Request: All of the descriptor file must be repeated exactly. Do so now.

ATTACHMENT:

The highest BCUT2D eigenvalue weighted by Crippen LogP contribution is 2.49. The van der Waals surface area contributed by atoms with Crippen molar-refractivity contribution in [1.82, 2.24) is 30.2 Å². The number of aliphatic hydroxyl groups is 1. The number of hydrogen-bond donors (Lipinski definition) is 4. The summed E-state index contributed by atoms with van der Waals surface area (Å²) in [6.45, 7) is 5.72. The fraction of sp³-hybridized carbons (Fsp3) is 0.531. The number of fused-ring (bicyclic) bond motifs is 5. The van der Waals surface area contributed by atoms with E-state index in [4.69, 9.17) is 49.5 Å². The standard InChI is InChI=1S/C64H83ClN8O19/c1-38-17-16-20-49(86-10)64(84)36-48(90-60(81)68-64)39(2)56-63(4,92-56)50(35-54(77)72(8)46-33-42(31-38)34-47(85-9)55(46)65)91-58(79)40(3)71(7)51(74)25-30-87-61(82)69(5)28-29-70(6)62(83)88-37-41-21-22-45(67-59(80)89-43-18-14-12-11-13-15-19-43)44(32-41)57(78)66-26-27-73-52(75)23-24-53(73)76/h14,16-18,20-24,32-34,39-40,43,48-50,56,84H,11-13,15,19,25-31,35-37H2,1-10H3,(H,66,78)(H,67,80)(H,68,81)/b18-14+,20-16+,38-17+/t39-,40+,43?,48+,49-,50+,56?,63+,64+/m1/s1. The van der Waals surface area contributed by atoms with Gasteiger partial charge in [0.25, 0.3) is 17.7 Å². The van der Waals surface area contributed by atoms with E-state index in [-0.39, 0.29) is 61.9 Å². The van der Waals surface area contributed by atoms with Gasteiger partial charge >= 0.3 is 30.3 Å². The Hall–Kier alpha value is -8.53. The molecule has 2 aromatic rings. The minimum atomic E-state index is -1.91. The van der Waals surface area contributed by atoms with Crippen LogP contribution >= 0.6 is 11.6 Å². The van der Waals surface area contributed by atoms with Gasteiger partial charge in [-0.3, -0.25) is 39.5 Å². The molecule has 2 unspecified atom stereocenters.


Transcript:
The highest BCUT2D eigenvalue weighted by Crippen LogP contribution is 2.49. The van der Waals surface area contributed by atoms with Crippen molar-refractivity contribution in [1.82, 2.24) is 30.2 Å². The number of aliphatic hydroxyl groups is 1. The number of hydrogen-bond donors (Lipinski definition) is 4. The summed E-state index contributed by atoms with van der Waals surface area (Å²) in [6.45, 7) is 5.72. The fraction of sp³-hybridized carbons (Fsp3) is 0.531. The number of fused-ring (bicyclic) bond motifs is 5. The van der Waals surface area contributed by atoms with E-state index in [4.69, 9.17) is 49.5 Å². The standard InChI is InChI=1S/C64H83ClN8O19/c1-38-17-16-20-49(86-10)64(84)36-48(90-60(81)68-64)39(2)56-63(4,92-56)50(35-54(77)72(8)46-33-42(31-38)34-47(85-9)55(46)65)91-58(79)40(3)71(7)51(74)25-30-87-61(82)69(5)28-29-70(6)62(83)88-37-41-21-22-45(67-59(80)89-43-18-14-12-11-13-15-19-43)44(32-41)57(78)66-26-27-73-52(75)23-24-53(73)76/h14,16-18,20-24,32-34,39-40,43,48-50,56,84H,11-13,15,19,25-31,35-37H2,1-10H3,(H,66,78)(H,67,80)(H,68,81)/b18-14+,20-16+,38-17+/t39-,40+,43?,48+,49-,50+,56?,63+,64+/m1/s1. The van der Waals surface area contributed by atoms with Gasteiger partial charge in [0.25, 0.3) is 17.7 Å². The van der Waals surface area contributed by atoms with E-state index in [-0.39, 0.29) is 61.9 Å². The van der Waals surface area contributed by atoms with Gasteiger partial charge >= 0.3 is 30.3 Å². The Hall–Kier alpha value is -8.53. The molecule has 2 aromatic rings. The minimum atomic E-state index is -1.91. The van der Waals surface area contributed by atoms with Crippen LogP contribution >= 0.6 is 11.6 Å². The van der Waals surface area contributed by atoms with Gasteiger partial charge in [-0.3, -0.25) is 39.5 Å². The molecule has 2 unspecified atom stereocenters.